Louise Suggs, one of the giant talents and mighty spirits in women’s golf, died Friday. She was 91.
The winner of 61 LPGA titles, 11 of them major championships, Suggs was more than one of the greatest players in the history of the women’s game. She was one of its most important pioneers, a leader whose strong will was instrumental in laying the foundation of women’s professional golf.
One of the LPGA’s original 13 founders, Suggs helped create the tour in 1950 and was one of the six inaugural inductees into the LPGA Hall of Fame. She served as the LPGA president from 1955-57. The LPGA’s Rookie of the Year Award is named after her.
The honors kept rolling in for Suggs, long after she retired from the game. Earlier this year, she was named one of the first seven women the Royal & Ancient Golf Club admitted as members, ending that organization’s 260 years of exclusive male membership.
An LPGA and World Golf Hall of Famer, Suggs died from complications of melanoma, Golf Digest reported.
Born Mae Louise Suggs in Atlanta on Sept. 7, 1923, she started playing golf at 10 years old when her father first put a club in her hands. Her father, John, was a former pitcher for the New York Yankees who built, owned and managed a golf course in Lithia Springs, Ga.
“By the time I was 15 years old, I had gone slightly nutty about golf and was spending every minute on the golf course,” Suggs once said.
By 16, Suggs was the Georgia State Amateur champion. She would go on to dominate the women’s amateur ranks, garnering much attention in 1946 when she won the Titleholders and the Western Women’s Open, both of which were considered major championships at the time. She won the U.S. Women’s Amateur in 1947 and the British Ladies Amateur in ’48 before turning pro.
As feisty as she was skilled, Suggs made an impression just about wherever she played.
Ben Hogan marveled watching her play as his teammate in a “Pro-Lady” event before the Chicago Victory Open in in 1945.
“A model for any other woman aspiring to ideal golf form,” Hogan once wrote.
Sam Snead fumed after Suggs won the Royal Poinciana Invitational at the Palm Beach Golf Club’s par-3 course in 1961, beating a dozen male pros that included Snead. She did so from the same set of tees the men played.
“He didn’t like it very much,” Suggs once said. “He burned rubber on his car leaving the parking lot.”
Suggs’ peers were often bowled over by her competitive spirit.
“Louise was definitely one of the greats,” Betsy Rawls once said. “She had tremendous drive and was almost neurotic, like most of our great players who seemed to have a lot to prove. Winning was everything to her, and like Mickey Wright and Patty Berg, she couldn’t tolerate losing.”
Bob Hope, the actor/comedian, had a special name for Suggs. He called her “Miss Sluggs” after watching her slam long drives in an exhibition while playing alongside her.
One of the early stars of women’s golf, Suggs won the U.S. Women’s Open in 1949 by 14 shots. Babe Zaharias, who was Suggs’ bitter rival, was runner up. The margin of victory remains a U.S. Women’s Open record.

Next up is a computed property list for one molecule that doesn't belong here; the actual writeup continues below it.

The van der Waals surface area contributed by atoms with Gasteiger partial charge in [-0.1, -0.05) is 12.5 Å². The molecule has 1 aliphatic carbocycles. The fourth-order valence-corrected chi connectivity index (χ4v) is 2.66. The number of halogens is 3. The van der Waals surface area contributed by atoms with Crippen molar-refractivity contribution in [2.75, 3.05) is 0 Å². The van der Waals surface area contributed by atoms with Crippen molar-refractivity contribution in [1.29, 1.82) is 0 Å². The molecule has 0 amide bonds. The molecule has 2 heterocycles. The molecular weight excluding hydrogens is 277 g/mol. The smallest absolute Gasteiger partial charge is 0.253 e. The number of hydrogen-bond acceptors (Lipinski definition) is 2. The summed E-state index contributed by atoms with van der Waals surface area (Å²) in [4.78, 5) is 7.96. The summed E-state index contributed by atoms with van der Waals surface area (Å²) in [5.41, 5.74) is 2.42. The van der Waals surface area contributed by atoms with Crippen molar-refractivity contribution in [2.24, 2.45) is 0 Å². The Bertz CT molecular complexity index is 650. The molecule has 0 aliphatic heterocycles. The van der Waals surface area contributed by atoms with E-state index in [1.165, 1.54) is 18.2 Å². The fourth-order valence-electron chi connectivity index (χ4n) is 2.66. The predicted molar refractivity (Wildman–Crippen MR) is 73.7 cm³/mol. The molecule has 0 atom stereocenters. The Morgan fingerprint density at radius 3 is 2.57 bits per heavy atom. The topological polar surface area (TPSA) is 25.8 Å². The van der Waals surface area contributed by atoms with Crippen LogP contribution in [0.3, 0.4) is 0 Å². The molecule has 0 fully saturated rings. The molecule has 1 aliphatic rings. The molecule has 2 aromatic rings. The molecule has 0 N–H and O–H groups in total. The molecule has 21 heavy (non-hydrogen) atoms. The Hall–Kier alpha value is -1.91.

“Babe was a little upset after that,” Suggs said years later. “She said, ‘Are you sure you counted all your strokes?’ Oh, I did.”
Louise Suggs with Stacy Lewis during the 2013 LPGA Founders Cup. (Getty Images)
Suggs won the U.S. Women’s Open again in 1952, that time by seven shots.
“When I had someone down, I put my foot on her throat,” Suggs said.
Suggs named a beloved poodle “Damit” and used to drive a car with a specialty license plate that read: “Teed Off.” The feistiness evident captured the nature of the spirit that helped Suggs battle Zaharias and Berg in the LPGA’s early years.
“Someone once asked me whether Babe, Patty and I got together to figure out who was going to win each week,” Suggs once said. “My answer was, ‘Have you ever seen three cats fight over a plate of fish?’”
Suggs and Zaharias, the most famous female athlete of the time, were two of the greatest rivals in the history of women’s golf.
“I don’t think I ever got the recognition I deserved because of her,” Suggs said upon being inducted into the World Golf Hall of Fame in 1979. “She was so flamboyant, she put pressure on me. She was all fire and fall back and flail at it and grunt. But she was spectacular ... Course, I never had any trouble with Babe. She just spoke her mind and I’d speak mine and we’d go our way.”
As competitive as they were, Suggs, Zaharias and Berg teamed together to help build the LPGA. They barnstormed across the country from one golf tournament to the next, unsure what their future held. The founders did just about everything getting tournaments set up, from marking hazards, setting hole locations and managing pairings to scorekeeping. They did their own marketing, too, putting on teaching clinics and making appearances at everything from local minor league baseball games to local civic organization meetings.
“The girls on tour now, they don’t have any idea how hard it was,” Suggs once said.
Suggs’ 61 career LPGA titles rank fourth on the all-time list behind Kathy Whitworth (88), Mickey Wright (82) and Annika Sorenstam (72). Patty Berg has 60 wins. Her 11 major championship titles rank third behind Berg (15) and Wright (13). Suggs won eight LPGA titles in 1953 and was the tour’s leading money winner that year. She also won the tour’s money title in 1960 and claimed the Vare Trophy for low scoring average in 1957.
Having grown up in Atlanta, Suggs used to watch fellow Georgian Bobby Jones practice. She said it helped her try to absorb his rhythm. Hogan noticed after playing with Suggs in that Pro-Lady event Chicago.
“The swing she showed in 1945 was a beautiful thing – so smooth and rhythmic, so soundly joined together – she was bound to be a winner,” Hogan once wrote.
Suggs won as much for every woman playing professional golf today as she won for herself with her devotion to building the LPGA and women’s professional golf.